Abducens nerve (cranial nerve VI)
The abducens (or abducent) nerve is the sixth paired cranial nerve (CN VI). Along with the oculomotor nerve (CN III) and the trochlear nerve (CN IV), it is a purely motor nerve responsible for controlling movement of the eyeball.
Similar to oculomotor and trochlear nerves, the abducens nerve attributes its name to its function. It supplies the muscle (lateral rectus muscle) involved in abduction of the eye i.e. drawing the eye away from the midline.
This article will delve deeper into the anatomy and function of the abducens nerve by reviewing the origin and course of the nerve, its field of innervation and clinical significance.
|Type||General somatic efferent (GSE) / Motor nerve|
|Innervation||Lateral rectus muscle|
Origin and course
The abducens nerve (CN VI) arises from its associated nucleus (nucleus of abducens nerve) located beneath the floor of the fourth ventricle in the caudal pons. Nerve fibers pass anteriorly through the pons to emerge from the medullopontine sulcus at the junction between the pons and the pyramid of the medulla (pontomedullary junction).
The nerve then continues ventrally and pierces the dura mater covering the basilar part of the occipital bone.
It reaches the superior margin of the petrous part of the temporal bone to enter the cavernous sinus, accompanying the internal carotid artery, the oculomotor nerve (CN III), trochlear nerve (CN IV) and the ophthalmic branch of the trigeminal nerve (CN V1) in their course. The abducens nerve concludes its path by exiting the cavernous sinus to enter the orbit via the superior orbital fissure and then pass through the common tendinous ring (Anulus of Zinn).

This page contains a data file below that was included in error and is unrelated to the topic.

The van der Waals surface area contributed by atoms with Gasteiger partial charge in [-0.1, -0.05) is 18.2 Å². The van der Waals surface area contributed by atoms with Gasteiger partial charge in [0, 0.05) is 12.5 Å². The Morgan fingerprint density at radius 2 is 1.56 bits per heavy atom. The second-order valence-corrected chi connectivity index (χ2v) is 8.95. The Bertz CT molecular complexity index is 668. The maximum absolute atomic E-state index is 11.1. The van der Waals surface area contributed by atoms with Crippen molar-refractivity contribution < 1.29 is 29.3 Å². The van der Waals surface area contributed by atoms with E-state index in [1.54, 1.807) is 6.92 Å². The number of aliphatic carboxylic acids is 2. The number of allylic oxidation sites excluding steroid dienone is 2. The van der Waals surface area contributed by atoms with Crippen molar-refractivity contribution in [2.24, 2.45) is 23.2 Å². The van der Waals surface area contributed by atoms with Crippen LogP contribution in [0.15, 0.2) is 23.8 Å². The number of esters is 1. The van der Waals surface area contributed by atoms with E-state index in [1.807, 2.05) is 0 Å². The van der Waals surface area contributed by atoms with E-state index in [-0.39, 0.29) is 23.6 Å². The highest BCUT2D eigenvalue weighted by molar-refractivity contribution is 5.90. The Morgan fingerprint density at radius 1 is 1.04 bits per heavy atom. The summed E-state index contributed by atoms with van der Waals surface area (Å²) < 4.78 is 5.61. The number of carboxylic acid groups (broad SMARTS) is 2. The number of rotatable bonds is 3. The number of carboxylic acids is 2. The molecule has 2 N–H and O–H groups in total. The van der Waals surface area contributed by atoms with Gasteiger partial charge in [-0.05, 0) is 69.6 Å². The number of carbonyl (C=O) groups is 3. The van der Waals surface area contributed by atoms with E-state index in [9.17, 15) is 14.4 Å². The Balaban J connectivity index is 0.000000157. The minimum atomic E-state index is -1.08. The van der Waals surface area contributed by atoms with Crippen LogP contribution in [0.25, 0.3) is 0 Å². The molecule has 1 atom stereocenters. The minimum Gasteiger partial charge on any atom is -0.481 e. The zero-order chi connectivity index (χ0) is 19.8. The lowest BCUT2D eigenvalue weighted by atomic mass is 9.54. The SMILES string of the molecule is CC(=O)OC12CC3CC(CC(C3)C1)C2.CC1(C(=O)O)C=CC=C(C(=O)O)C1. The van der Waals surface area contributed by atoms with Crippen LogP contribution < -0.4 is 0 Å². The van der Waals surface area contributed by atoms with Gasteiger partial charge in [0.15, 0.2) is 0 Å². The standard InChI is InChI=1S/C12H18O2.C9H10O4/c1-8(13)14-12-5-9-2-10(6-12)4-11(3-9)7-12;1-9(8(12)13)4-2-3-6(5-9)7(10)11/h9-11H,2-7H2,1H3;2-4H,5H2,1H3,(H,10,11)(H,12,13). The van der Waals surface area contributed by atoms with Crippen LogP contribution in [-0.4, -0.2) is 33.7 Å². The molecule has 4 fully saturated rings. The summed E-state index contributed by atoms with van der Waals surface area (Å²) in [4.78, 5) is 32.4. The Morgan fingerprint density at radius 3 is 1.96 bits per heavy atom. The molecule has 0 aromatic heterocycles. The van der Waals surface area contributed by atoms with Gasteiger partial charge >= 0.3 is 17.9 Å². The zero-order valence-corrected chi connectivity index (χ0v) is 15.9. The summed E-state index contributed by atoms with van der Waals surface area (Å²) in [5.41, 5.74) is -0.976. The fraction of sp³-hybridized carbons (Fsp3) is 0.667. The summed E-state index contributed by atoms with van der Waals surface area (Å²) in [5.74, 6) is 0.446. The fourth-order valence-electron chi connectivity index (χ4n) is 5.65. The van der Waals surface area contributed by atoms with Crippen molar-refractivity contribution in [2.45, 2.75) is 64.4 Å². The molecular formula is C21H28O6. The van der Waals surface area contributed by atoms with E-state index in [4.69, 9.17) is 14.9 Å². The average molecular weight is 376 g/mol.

The abducens nerve is a purely motor nerve, responsible for providing general somatic efferent (GSE)/ motor innervation to just one muscle, the lateral rectus muscle of the eye.
The muscle arises from the common tendinous ring and passes forward to attach to the lateral part of the anterior eyeball, posterior to the corneoscleral junction.
Contraction of the lateral rectus leads to abduction of the eyeball in the horizontal plane.
It is worth highlighting that the lateral rectus muscle of the left eye would abduct the eye to the left, while the muscle on the right eye would move it to the right (always directing the gaze laterally along the horizontal plane).
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All extraocular muscles of the eye work in a synergistic manner to move the eyeball. However, the abducens nerve can get easily compressed due to a lesion or rise in intracranial pressure, particularly along its course when it stretches while sharply curving at the petrous part of the temporal bone. Compression of the abducens nerve would cause paralysis of the lateral rectus muscle and lead to a medial deviation of the affected eye. As a result, the patient will have a fully adducted eye at rest and will demonstrate an inability to abduct their eye.
Abducens nerve (cranial nerve VI): want to learn more about it?
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